In the accompanying video you’ll see me give you a basic breakdown of the type of savings I enjoy by shopping at the local level while living abroad as an expat. While the average grocery bill for an American is $6,500 per year (according to the Department of Labor as reported by TLC ), I spend a mere $1,000 per year in comparison. That’s $5,500 savings per year, and yet I’m eating the exact same foods that I was when I was living in Colorado…it’s just that I’m purchasing things in a country where I’m not charged an arm and a leg for simple groceries.

Think about that for a minute. Let it sink in. I know it’s hard to imagine, because you (readers in The West/U.S./U.K.) are so used to paying such obscenely high prices for your groceries that it must sound like an impossibility to be able to save over five thousand dollars on your annual grocery bill. And remember, these numbers are from the U.S. government itself…and they only represent the grocery bill for a single, average, median-cost-of-living American. The grocery bill for couples double…and when you add kids into the equation you can see that number quadruple or beyond. (Assuming average, middle-class Americans. Remember that these numbers are the “average”; some people spend more, some people spend less, through coupons and smart shopping).

Now think about this: if the average household (family of four) is spending $6,500 per year, per adult, that’s $13,000 per year. Throw a couple of kids into the mix and you can assume a minimum of $20,000 per year on food alone. Now, compare that to living in a place like Mexico City or Cancun, where two adults can eat like kings on a mere $2,000 a year. Add a couple of kids into the mix and you are talking about around $4,000 a year.

That’s basic, grade-school math that anyone can see. $20,000 a year versus $4,000 a year for a family of four. For two adults it’s $2,000 per year versus $13,000 per year. For a single individual, it’s $1,000 per year versus $6,500 per year. The savings by living like a local are literally thousands of dollars a year back into your pocket.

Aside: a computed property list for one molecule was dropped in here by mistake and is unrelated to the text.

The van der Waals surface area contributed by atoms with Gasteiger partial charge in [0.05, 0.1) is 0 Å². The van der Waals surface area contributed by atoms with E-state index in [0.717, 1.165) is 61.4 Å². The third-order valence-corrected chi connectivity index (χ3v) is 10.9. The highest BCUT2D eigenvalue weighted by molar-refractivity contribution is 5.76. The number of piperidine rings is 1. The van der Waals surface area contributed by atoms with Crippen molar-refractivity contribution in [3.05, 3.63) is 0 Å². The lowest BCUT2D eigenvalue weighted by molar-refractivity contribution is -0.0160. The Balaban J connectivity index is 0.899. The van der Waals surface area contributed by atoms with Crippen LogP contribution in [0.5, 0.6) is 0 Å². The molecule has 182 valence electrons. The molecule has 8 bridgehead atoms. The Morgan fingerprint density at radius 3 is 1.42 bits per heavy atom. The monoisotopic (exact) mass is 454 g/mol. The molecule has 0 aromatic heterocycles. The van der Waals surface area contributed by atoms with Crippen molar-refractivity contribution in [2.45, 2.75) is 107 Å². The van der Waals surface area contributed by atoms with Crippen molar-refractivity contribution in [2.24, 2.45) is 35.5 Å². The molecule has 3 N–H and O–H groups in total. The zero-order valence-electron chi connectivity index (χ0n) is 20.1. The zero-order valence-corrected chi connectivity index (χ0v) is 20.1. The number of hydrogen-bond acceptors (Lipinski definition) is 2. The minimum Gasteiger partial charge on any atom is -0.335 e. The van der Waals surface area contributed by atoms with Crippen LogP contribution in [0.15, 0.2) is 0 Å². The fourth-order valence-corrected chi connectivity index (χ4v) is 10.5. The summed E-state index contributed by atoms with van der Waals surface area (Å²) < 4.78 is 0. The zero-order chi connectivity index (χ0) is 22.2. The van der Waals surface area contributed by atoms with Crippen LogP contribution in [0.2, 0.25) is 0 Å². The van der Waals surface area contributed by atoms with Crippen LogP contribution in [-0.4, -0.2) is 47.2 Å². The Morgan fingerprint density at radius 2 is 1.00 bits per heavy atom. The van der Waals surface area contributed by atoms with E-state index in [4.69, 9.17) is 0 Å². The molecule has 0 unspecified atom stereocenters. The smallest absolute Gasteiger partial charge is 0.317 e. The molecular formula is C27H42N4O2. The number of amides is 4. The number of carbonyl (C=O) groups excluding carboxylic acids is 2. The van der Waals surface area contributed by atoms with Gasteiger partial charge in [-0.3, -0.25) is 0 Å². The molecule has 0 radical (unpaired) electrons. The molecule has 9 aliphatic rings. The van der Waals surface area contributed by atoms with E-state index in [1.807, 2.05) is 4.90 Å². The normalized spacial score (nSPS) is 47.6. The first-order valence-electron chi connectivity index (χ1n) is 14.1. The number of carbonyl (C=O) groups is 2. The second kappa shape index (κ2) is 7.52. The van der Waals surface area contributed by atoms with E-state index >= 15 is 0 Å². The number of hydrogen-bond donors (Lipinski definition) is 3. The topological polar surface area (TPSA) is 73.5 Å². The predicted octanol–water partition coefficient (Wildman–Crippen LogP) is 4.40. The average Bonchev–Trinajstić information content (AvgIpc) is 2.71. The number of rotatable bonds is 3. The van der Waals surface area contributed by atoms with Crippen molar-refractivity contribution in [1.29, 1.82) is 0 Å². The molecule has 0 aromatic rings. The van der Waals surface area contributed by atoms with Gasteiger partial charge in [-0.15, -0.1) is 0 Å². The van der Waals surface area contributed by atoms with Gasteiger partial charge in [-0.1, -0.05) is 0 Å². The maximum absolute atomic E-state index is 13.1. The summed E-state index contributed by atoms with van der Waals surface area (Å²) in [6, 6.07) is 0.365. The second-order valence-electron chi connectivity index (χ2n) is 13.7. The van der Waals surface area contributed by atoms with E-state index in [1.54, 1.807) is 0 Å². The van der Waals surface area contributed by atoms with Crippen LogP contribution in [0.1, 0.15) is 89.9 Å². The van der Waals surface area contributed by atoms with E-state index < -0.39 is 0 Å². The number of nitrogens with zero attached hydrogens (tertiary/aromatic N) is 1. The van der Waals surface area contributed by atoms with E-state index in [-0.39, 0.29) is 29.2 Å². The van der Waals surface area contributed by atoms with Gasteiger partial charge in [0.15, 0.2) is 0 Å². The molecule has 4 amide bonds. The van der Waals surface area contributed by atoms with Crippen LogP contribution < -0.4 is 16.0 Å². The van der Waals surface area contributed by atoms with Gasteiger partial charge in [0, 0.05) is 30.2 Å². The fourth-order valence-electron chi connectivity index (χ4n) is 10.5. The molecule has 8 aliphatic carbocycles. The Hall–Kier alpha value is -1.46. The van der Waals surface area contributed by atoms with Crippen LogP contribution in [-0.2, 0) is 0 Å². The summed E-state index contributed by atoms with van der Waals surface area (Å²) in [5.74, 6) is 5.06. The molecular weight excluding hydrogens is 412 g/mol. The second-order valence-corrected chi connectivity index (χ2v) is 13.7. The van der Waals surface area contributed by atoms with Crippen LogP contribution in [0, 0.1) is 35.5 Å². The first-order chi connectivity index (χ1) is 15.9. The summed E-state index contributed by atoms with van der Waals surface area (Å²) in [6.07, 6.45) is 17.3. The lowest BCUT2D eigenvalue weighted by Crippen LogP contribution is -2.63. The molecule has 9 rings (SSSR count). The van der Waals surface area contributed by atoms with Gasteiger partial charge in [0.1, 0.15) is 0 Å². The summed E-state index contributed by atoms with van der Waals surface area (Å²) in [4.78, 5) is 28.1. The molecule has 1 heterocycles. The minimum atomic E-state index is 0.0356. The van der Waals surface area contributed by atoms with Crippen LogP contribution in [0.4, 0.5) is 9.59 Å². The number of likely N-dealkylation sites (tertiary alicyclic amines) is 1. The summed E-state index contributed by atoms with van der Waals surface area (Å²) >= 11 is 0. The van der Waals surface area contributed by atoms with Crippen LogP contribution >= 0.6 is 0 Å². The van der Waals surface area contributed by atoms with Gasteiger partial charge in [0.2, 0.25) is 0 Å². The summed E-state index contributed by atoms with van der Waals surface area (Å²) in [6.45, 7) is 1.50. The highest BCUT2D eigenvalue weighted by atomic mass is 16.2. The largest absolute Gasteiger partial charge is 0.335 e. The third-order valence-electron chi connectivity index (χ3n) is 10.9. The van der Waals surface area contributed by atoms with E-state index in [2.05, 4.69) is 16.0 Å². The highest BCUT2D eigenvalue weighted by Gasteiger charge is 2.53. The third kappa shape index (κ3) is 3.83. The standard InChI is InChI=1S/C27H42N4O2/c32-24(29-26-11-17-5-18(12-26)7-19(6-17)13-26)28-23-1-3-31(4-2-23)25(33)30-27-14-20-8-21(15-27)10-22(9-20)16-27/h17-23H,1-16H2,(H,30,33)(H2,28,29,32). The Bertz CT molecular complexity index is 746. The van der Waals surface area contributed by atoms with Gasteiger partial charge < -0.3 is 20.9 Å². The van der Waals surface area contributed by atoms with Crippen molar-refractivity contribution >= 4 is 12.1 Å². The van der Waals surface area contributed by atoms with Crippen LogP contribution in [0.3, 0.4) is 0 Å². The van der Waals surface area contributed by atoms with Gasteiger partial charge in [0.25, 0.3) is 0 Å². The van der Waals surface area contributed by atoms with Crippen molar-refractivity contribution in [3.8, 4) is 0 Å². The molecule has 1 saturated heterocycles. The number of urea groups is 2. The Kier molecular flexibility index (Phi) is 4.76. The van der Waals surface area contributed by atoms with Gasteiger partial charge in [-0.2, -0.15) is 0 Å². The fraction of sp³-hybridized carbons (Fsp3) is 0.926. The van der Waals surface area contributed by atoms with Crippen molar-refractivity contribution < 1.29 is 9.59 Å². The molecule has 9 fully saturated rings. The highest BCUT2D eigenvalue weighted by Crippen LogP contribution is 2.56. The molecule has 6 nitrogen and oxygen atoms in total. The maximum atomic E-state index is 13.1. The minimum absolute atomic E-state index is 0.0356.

Don’t believe me? Just check out the following video for the most basic type of evidence. I’m only going into tomatoes, mangos, papayas and onions…when you utilize local prices and market days you can get all of your produce for pennies (I mention broccoli in the video; you can find it as little as 6 pesos per kilo), you can buy whole chickens at the store for a mere one dollar (stocking up on 10 or 15 of them and sticking them in your freezer), you can go to the local fish market and get fresh fish for pennies per kilo…it’s absolutely mind-boggling the amount of money you can save by living like a local in foreign countries around the world.

Forget only saving pennies or a few dollars here and there by clipping coupons. You can save tens of thousands of dollars on your family’s grocery bill simply by choosing to live in another country and utilize the basic principles of living like a local.

And it’s not just Mexico where you find these local markets. While farmer’s markets might be a rarity in the U.S., and to a lesser degree in the U.K. and other Western countries where the almighty Supermarket Chains rule the world with their barcodes and government-affiliated buildings, in most developing countries they are the preferred way to shop. When I was living in Bulgaria it was the Women’s Market in Sofia, and the same while I was living in Bogota, Colombia. And visiting Greece, Italy, Turkey, Romania, Serbia, Macedonia and the variety of other countries in Eastern Europe and the Mediterranean.

And let’s not even start with the gimmick that is “organic” food and produce. When you are shopping at the small, local markets you are getting farm-fresh produce and whole foods that are organic and pure simply by the very nature of the fact that the small farmers can’t afford to use the expensive pesticides and “government approved” fertilizes, so they are growing things as they have always been grown: in the dirt, using nothing more than sweat combined with Mother Nature’s guidance.